Quick Review: Thor: The Dark World

Thor: The Dark World

Music composed by Brian Tyler
Music conducted by Brian Tyler, Allan Wilson
Score performed by the The London Philharmonia Orchestra and The London Philharmonic Orchestra
Score recorded at Abbey Road Studios
Album time: 78 minutes
Available on Hollywood Records/Intrada Records

Following his score to Iron Man 3, composer Brian Tyler seems to be the young, hip voice the Marvel Cinematic Universe was looking for.  I enjoyed the musical world created by Patrick Doyle for Thor (2011), with a rousing theme and strong heroic material.  I was a bit confused with the original announcement of composer Carter Burwell at the helm, but thankfully Tyler stepped in around June.  Here's a rundown of the newest Marvel score.

No spoilers ahead, and track names don't spoil much.   

The album begins with Thor: The Dark World, a charging track with a bombastic theme complete with choir.  This serves as the main theme for the film.  This track sets up the score on the rest of the album, and for Tyler's composing style.  Lokasenna features a lamenting solo voice (sung by Azam Ali), with a slower variation of the main theme with a gentle orchestral accompaniment.  Those familiar with Tyler's score to Rambo (2008) will find this technique familiar, but that isn't obtrusive.  Asgard sets up another main theme, certainly cut from the same cloth as the main Thor theme.  The pounding rhythm motif appears throughout the score as it relates to the onscreen action.  The swirling strings and anthemic horns are a holdover from Doyle's Thor (or just about any epic film score in the last decade).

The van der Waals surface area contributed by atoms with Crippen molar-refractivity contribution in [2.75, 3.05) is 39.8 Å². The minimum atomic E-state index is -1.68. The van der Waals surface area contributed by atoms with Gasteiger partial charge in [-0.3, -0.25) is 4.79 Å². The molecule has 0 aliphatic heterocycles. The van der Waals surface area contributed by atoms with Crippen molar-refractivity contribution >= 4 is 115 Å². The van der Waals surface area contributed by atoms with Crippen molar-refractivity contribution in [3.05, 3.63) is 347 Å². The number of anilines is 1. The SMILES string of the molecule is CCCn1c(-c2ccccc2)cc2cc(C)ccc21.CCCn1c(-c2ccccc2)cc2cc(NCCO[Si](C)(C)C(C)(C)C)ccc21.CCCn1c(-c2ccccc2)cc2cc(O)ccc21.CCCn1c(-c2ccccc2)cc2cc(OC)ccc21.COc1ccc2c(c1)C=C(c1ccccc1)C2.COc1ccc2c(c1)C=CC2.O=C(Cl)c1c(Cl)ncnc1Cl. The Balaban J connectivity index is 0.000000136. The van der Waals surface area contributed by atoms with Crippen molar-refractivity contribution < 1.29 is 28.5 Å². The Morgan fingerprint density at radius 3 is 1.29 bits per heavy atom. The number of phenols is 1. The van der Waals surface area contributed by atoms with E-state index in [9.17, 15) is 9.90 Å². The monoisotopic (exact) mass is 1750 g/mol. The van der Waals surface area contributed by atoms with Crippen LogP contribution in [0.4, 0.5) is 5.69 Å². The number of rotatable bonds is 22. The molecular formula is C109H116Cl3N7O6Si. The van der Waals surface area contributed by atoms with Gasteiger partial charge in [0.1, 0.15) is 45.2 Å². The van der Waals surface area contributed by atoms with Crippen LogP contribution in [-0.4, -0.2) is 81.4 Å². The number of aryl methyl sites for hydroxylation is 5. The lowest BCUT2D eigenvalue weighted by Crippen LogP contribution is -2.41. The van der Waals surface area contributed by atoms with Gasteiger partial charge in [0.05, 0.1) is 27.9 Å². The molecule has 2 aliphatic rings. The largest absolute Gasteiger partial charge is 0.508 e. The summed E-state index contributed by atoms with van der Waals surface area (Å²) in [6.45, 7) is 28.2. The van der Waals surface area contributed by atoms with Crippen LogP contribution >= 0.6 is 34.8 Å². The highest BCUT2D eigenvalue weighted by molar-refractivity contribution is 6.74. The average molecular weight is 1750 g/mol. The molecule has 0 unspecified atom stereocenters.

Battle of Vanaheim contains more choir with a nice reprise of the Thor theme. Origins represents the villain Malekith and features the low brass and strong percussion. The motif features a bit of electronics and hints at an ethnic sound.  While not entirely defined, this motif appears through other action cues later in the score.  The Trial of Loki begins with a minor lullaby-like theme in the celeste and harp before being passed to the low strings.  This mysterious motif serves as Loki's theme.  It reminds me a bit of Michael Giacchino's John Carter theme.  Into Eternity begins with the vocal solo heard in Lokasenna, this time more developed and expanded.  Escaping the Realm starts right off with the Thor theme and fits well in this action setting.

A Universe from Nothing is a more dramatic track, mainly focusing on strings.  Untouchable brings back the electronics and ethnic percussion for Malekith and Dark Elves.  This track brings the ostinato and brass work of Hans Zimmer to mind, certainly moments from The Dark Knight (2008).  Thor, Son of Odin naturally features Thor's theme over heavy percussion with subtle variation from the last.  Shadows of Loki begins with a great horn motif before reprising Loki's mysterious theme for most of the track with some rising changing.  Just because it hasn't been heard in a few minutes, Thor's theme comes back charging in with Sword and Council.  Much like Doyle's theme, each iteration makes the theme more memorable and identifiable within the score.  

Invasion of Asgard features more of the villain music with the brass showing off and adding dissonance to the score.  Electric guitars show up more and more feature dramatic choir moments near the end.  Betrayal contains some nice dramatic string and choir writing with Loki's theme within the orchestral layers.  The orchestra then crescendos to a brief snippet of Thor's theme.  A slightly slower version of Thor's theme starts Journey to Asgard before the louder rendition enters.  As the orchestra drops out, the vocal solo takes over.  I don't remember hearing the Thor theme so much in the film, but you certainly get your money's worth within each track.